During WWII, Asia just replaced one foreign power for another. Even though Japan was a neighboring Asian country, it saw its Asian neighbors as beneath them and a supply for resources needed for the war in order to develop “its own economy, and also its military strength.” Japan used its occupation to exterminate cultures and dominate China and other Asian nations. This created turmoil within Asia as the decolonization was conducted in the process of war and carnage. It would take the defeat of Japan for the rest of Asia to finally stop reeling from the effects and begin to stabilize for the future under the dark shadow of the Cold War.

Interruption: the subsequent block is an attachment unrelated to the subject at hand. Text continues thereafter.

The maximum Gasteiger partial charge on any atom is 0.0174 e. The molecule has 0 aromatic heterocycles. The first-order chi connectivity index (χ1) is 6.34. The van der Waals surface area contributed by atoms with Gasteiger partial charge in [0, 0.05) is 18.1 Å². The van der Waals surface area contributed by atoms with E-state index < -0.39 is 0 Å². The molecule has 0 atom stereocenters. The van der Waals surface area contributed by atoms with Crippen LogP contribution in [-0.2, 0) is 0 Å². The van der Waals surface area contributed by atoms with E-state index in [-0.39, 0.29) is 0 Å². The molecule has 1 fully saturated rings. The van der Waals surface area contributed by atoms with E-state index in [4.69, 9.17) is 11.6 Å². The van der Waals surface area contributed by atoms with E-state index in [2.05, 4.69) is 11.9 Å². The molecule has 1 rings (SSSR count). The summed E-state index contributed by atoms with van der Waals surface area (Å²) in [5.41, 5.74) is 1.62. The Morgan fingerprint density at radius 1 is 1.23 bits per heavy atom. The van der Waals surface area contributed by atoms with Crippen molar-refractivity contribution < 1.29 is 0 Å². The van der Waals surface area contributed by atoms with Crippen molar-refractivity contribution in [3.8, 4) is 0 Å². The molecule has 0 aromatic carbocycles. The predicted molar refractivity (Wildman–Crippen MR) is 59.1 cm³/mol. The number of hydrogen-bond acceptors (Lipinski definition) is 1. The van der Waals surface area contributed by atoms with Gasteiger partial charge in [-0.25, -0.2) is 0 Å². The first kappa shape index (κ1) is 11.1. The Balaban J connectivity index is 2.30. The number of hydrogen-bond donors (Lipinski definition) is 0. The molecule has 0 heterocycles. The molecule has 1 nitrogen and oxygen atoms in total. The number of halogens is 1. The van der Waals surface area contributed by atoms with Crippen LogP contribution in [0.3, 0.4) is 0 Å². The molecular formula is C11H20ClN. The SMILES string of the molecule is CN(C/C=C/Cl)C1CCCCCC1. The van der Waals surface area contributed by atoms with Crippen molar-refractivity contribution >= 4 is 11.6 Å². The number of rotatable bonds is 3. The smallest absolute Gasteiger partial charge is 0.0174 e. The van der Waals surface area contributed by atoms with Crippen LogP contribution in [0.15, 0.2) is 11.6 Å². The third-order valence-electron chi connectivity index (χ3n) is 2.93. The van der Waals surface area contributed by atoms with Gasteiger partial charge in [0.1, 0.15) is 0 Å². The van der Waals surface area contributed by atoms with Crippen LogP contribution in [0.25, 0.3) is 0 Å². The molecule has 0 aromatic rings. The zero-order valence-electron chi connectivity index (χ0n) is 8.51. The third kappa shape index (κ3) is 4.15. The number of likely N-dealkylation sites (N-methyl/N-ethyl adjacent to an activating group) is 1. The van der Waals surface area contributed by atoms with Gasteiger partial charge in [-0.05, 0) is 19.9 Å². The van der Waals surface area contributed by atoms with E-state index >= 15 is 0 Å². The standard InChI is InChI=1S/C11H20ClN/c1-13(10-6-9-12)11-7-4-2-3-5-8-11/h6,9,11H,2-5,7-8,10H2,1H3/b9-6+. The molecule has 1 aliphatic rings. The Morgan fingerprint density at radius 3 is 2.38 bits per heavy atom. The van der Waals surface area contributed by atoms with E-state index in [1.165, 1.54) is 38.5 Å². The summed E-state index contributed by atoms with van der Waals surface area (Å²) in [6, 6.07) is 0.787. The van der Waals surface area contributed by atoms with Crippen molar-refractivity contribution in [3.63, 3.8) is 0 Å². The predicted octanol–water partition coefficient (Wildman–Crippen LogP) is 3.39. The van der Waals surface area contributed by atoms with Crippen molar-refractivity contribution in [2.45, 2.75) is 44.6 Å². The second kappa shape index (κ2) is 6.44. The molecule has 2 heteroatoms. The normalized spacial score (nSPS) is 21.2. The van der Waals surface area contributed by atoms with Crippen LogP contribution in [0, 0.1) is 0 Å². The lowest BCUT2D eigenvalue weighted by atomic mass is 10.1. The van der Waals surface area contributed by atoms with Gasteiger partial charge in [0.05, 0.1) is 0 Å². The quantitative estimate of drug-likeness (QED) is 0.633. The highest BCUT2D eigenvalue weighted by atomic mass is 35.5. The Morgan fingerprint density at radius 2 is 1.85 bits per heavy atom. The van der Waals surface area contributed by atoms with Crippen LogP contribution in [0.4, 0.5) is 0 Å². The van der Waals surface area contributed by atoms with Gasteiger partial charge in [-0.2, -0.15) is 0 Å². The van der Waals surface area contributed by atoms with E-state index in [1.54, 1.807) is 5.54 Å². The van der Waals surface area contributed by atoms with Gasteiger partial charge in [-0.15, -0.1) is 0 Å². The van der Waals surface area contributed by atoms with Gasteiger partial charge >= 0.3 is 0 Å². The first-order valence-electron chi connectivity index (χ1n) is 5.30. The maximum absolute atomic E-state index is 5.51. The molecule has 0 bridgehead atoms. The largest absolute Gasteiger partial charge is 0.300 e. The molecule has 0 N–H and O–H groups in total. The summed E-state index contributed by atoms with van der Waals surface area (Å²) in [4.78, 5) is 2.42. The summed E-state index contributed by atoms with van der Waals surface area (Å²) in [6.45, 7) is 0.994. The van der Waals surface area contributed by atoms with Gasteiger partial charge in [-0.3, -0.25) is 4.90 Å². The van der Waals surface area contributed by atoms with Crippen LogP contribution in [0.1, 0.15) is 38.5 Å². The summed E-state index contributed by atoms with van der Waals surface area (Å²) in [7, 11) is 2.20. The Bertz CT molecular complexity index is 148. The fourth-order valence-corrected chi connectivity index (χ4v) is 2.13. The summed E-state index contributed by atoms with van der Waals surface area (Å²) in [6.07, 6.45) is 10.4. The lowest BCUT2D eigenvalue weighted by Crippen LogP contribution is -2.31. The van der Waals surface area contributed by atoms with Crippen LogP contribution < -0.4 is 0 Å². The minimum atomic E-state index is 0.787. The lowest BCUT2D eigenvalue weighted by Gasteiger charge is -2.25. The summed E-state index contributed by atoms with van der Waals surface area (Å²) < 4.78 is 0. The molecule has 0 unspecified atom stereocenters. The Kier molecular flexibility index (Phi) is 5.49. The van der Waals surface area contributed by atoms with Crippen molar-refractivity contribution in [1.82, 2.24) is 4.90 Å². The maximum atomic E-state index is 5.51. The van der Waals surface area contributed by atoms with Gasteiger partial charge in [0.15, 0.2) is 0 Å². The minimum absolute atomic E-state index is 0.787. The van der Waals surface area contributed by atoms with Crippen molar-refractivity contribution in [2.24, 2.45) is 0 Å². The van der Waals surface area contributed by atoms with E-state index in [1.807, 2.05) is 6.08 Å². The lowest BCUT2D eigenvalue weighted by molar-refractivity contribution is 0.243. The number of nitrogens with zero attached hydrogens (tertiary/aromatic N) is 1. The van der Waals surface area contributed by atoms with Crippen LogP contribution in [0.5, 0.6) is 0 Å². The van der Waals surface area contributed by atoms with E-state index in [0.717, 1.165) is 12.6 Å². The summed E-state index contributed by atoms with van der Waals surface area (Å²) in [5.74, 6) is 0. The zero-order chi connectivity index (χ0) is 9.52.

At the conclusion of the war, Europe saw itself as still in possession of the Asian lands. Japan had occupied them, but they were still part of the weakened European empires. Many in Europe believed that life would resume as it had throughout the empires before the breakout of war, but Japanese occupation and defeat had “made the complete restoration of colonial rule virtually impossible.” America realized the truth of the situation and laid out the plan for the independence of the Philippines. The rest of the colonial powers found themselves strong armed by America and the weakened state of their own homelands into giving up their Asian colonies. Britain managed to keep Hong Kong, Malaya and Singapore while giving independence to India, Burma, Ceylon, and Pakistan before the 1950s. France and the Netherlands fought to keep their Asian colonies only to find native resistance too costly and demanding. The drain of fighting for control was too much for them. Asia was tired of being under the control of other powers and fought back. Victory after victory was achieved by the many Asian cultures.